Saturday, December 15, 2007

And This Is Supposed to Be a GOOD Thing?

Tim O'Reilly has an interesting editorial in the New York Times today about the benefits to both users and corporations of opening up cellphone networks. For 75% of the editorial I was completely with him . . . and then I got to the last few paragraphs:

Imagine, for a moment, that Verizon were to think like Google or Amazon. It could give you access to your entire call history, every phone call you have sent or received, not just your last 10 phone calls. It might build an address book for you based on everyone you had ever talked to, with top results for the numbers you call most often.

And what if this phone company opened up its databases to developers of software applications? We could soon see mash-ups of your call history with the address books from your personal computer, your telephone and your social network. Now imagine a user community turned loose to annotate that data.

...Who would switch carriers when so much knowledge about your social network resided on your phone company’s servers? [emphasis mine]

Now, I am less fanatical about privacy than many librarians are. I think that people are perfectly capable of making rational decisions to give up some of their privacy to get certain benefits. I have a listed number in the phone book, profiles on LinkedIn and Facebook, and I blog under my real name because I think that the personal and professional benefits of people knowing who I am and how to find me outweigh the risks. I am not overwhelmingly concerned about Amazon tracking my information there and using it to recommend books to me (although the fact that I use Amazon to research books that I'm interested in only because some editor is currently paying me to care about the subject tends to make a hash out of its recommendations for me, but that's another story). But something about this proposal creeps me out for reasons that I can't entirely pin down.

I think that my biggest problem with this vision is that it would be unavoidable. When people put personal information about themselves online in places like Facebook, they are in control of what they're revealing. Even with Amazon and other online tracking and information-gathering, you are still in control—if you really don't want there to be a record of you having purchased a particular book, you're still free to go to a bookstore in person and pay for it in cash (or get it at the library!), and there are ways to anonymize or at least mask your Web searches if you really want to. But I don't see a realistic way to opt out of O'Reilly's vision—even if you decided not to participate yourself, if your friends and colleagues call you, keep you in their address books, and annotate their address book listings for you, there will still be a whole lot of information about you and your place in the social network out there.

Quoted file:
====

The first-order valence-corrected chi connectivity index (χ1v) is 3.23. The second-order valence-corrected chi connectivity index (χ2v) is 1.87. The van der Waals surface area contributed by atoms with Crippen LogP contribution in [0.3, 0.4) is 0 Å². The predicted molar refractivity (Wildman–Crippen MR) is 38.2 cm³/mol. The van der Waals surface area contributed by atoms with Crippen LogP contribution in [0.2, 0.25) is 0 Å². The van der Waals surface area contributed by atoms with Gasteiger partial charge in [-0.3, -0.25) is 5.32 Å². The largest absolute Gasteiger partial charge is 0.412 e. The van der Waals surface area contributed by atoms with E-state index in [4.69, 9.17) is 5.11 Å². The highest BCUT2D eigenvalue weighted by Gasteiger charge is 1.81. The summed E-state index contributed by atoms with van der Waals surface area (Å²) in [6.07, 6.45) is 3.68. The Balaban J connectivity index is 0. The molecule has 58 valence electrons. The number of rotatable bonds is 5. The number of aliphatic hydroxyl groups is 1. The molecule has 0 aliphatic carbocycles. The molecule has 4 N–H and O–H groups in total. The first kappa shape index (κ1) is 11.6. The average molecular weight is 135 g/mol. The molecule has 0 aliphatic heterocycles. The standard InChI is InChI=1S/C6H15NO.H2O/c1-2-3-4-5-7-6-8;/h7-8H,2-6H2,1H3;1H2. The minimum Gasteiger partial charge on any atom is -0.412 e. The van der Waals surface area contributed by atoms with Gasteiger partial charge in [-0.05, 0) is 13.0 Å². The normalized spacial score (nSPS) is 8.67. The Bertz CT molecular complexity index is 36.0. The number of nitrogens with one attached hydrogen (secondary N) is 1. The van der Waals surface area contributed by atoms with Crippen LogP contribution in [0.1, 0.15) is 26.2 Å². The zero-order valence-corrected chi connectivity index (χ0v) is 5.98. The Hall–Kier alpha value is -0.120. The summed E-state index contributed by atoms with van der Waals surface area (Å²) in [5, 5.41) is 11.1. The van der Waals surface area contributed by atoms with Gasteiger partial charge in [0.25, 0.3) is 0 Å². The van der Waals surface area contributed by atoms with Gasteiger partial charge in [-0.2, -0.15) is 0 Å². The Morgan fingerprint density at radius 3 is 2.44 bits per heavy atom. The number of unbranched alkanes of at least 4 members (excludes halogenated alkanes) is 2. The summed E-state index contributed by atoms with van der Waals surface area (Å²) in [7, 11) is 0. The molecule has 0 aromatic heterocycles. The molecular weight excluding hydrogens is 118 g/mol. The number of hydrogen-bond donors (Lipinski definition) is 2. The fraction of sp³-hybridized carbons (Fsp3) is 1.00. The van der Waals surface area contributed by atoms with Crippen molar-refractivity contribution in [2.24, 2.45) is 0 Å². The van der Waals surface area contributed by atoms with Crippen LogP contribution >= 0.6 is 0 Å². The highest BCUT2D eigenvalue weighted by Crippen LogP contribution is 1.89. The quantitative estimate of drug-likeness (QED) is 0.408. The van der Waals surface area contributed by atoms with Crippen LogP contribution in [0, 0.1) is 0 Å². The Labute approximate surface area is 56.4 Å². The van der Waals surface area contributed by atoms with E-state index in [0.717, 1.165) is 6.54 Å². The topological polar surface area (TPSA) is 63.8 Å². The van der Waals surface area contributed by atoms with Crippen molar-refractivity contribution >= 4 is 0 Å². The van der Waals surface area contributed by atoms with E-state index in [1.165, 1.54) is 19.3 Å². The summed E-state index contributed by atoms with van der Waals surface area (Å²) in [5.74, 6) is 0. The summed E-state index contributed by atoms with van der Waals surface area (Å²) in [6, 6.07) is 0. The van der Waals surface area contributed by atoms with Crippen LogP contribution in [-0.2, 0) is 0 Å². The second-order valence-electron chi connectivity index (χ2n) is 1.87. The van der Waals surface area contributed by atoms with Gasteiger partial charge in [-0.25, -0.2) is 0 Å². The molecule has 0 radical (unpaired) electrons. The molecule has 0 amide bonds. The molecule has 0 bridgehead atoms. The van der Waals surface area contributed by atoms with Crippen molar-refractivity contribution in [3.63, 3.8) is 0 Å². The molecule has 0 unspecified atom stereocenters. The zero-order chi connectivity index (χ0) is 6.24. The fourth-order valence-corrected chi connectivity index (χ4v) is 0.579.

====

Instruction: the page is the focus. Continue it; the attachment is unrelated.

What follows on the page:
1 comment:

alanajoli said...

Considering that gmail recently changed its contacts structure because people didn't *like* the "everyone I've ever e-mailed is taking up space in my contacts" structure, I wonder where he's coming from. (Even with gmail, you opt in to having it remember your e-mail address.)

And there is something less personal about your e-mail than your phone, for many of us, at least. It's one step removed from the physical--whether that's your voice or a piece of paper in the mail.

So you're right. Creepy.